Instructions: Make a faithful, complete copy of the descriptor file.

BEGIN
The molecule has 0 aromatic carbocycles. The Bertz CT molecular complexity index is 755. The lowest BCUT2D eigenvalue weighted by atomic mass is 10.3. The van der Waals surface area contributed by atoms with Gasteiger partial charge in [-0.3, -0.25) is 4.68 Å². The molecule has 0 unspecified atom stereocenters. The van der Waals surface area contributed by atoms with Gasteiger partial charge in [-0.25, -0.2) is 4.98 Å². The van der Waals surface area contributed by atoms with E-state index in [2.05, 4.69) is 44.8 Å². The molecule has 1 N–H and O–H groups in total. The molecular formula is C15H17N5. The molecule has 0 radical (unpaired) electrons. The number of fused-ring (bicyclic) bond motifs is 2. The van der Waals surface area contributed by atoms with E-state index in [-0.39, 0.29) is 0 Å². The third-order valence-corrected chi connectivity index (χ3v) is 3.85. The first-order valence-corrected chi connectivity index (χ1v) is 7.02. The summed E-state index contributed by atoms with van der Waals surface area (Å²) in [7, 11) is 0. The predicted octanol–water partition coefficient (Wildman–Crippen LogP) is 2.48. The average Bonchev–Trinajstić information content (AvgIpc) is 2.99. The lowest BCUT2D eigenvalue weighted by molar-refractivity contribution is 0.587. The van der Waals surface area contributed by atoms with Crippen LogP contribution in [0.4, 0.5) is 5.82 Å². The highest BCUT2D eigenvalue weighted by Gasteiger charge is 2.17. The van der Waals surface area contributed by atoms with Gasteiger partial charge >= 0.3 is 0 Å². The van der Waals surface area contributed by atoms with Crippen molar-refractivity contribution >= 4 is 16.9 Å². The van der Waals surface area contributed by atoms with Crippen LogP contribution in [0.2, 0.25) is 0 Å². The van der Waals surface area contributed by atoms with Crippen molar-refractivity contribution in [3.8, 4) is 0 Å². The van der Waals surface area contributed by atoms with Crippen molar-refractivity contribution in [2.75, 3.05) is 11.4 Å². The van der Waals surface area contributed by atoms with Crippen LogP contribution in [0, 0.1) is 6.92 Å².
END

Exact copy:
The molecule has 0 aromatic carbocycles. The Bertz CT molecular complexity index is 755. The lowest BCUT2D eigenvalue weighted by atomic mass is 10.3. The van der Waals surface area contributed by atoms with Gasteiger partial charge in [-0.3, -0.25) is 4.68 Å². The molecule has 0 unspecified atom stereocenters. The van der Waals surface area contributed by atoms with Gasteiger partial charge in [-0.25, -0.2) is 4.98 Å². The van der Waals surface area contributed by atoms with E-state index in [2.05, 4.69) is 44.8 Å². The molecule has 1 N–H and O–H groups in total. The molecular formula is C15H17N5. The molecule has 0 radical (unpaired) electrons. The number of fused-ring (bicyclic) bond motifs is 2. The van der Waals surface area contributed by atoms with E-state index in [-0.39, 0.29) is 0 Å². The third-order valence-corrected chi connectivity index (χ3v) is 3.85. The first-order valence-corrected chi connectivity index (χ1v) is 7.02. The summed E-state index contributed by atoms with van der Waals surface area (Å²) in [7, 11) is 0. The predicted octanol–water partition coefficient (Wildman–Crippen LogP) is 2.48. The average Bonchev–Trinajstić information content (AvgIpc) is 2.99. The lowest BCUT2D eigenvalue weighted by molar-refractivity contribution is 0.587. The van der Waals surface area contributed by atoms with Crippen LogP contribution in [0.4, 0.5) is 5.82 Å². The highest BCUT2D eigenvalue weighted by Gasteiger charge is 2.17. The van der Waals surface area contributed by atoms with Gasteiger partial charge >= 0.3 is 0 Å². The van der Waals surface area contributed by atoms with Crippen molar-refractivity contribution >= 4 is 16.9 Å². The van der Waals surface area contributed by atoms with Crippen LogP contribution in [0.2, 0.25) is 0 Å². The van der Waals surface area contributed by atoms with Crippen molar-refractivity contribution in [3.8, 4) is 0 Å². The van der Waals surface area contributed by atoms with Crippen molar-refractivity contribution in [2.75, 3.05) is 11.4 Å². The van der Waals surface area contributed by atoms with Crippen LogP contribution in [0, 0.1) is 6.92 Å².